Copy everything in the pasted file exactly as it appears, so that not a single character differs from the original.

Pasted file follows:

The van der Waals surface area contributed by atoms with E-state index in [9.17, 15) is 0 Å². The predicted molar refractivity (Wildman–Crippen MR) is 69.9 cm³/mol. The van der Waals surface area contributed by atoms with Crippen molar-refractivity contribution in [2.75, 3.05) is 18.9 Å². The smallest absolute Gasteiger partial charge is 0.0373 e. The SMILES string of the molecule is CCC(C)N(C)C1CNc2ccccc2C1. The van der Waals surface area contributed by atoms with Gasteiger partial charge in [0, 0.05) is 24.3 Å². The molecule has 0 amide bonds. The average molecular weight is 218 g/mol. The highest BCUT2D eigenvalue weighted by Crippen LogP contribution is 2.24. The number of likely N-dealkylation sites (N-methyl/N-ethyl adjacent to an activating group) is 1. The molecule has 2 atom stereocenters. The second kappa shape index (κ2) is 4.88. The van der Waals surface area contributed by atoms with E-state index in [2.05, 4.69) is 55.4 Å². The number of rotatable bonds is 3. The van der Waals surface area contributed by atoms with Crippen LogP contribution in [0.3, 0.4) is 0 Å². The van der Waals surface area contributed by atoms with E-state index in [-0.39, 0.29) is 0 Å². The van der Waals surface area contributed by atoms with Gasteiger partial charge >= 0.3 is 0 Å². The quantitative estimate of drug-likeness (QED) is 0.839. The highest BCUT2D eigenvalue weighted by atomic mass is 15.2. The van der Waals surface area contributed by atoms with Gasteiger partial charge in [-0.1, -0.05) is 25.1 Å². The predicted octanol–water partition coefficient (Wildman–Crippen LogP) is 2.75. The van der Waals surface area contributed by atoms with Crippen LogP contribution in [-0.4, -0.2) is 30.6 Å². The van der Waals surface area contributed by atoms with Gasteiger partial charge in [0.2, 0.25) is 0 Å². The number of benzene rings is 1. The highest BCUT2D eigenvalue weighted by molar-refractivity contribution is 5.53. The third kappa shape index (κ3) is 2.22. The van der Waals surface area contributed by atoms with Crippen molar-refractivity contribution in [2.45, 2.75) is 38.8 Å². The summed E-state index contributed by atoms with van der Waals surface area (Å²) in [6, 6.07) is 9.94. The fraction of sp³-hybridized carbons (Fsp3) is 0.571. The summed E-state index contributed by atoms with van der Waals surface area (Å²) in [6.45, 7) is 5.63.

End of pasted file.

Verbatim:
The van der Waals surface area contributed by atoms with E-state index in [9.17, 15) is 0 Å². The predicted molar refractivity (Wildman–Crippen MR) is 69.9 cm³/mol. The van der Waals surface area contributed by atoms with Crippen molar-refractivity contribution in [2.75, 3.05) is 18.9 Å². The smallest absolute Gasteiger partial charge is 0.0373 e. The SMILES string of the molecule is CCC(C)N(C)C1CNc2ccccc2C1. The van der Waals surface area contributed by atoms with Gasteiger partial charge in [0, 0.05) is 24.3 Å². The molecule has 0 amide bonds. The average molecular weight is 218 g/mol. The highest BCUT2D eigenvalue weighted by Crippen LogP contribution is 2.24. The number of likely N-dealkylation sites (N-methyl/N-ethyl adjacent to an activating group) is 1. The molecule has 2 atom stereocenters. The second kappa shape index (κ2) is 4.88. The van der Waals surface area contributed by atoms with E-state index in [2.05, 4.69) is 55.4 Å². The number of rotatable bonds is 3. The van der Waals surface area contributed by atoms with Crippen LogP contribution in [0.3, 0.4) is 0 Å². The van der Waals surface area contributed by atoms with E-state index in [-0.39, 0.29) is 0 Å². The van der Waals surface area contributed by atoms with Gasteiger partial charge >= 0.3 is 0 Å². The quantitative estimate of drug-likeness (QED) is 0.839. The highest BCUT2D eigenvalue weighted by atomic mass is 15.2. The van der Waals surface area contributed by atoms with Gasteiger partial charge in [-0.1, -0.05) is 25.1 Å². The predicted octanol–water partition coefficient (Wildman–Crippen LogP) is 2.75. The van der Waals surface area contributed by atoms with Crippen LogP contribution in [-0.4, -0.2) is 30.6 Å². The van der Waals surface area contributed by atoms with Gasteiger partial charge in [0.2, 0.25) is 0 Å². The number of benzene rings is 1. The highest BCUT2D eigenvalue weighted by molar-refractivity contribution is 5.53. The third kappa shape index (κ3) is 2.22. The van der Waals surface area contributed by atoms with Crippen molar-refractivity contribution in [2.45, 2.75) is 38.8 Å². The summed E-state index contributed by atoms with van der Waals surface area (Å²) in [6, 6.07) is 9.94. The fraction of sp³-hybridized carbons (Fsp3) is 0.571. The summed E-state index contributed by atoms with van der Waals surface area (Å²) in [6.45, 7) is 5.63.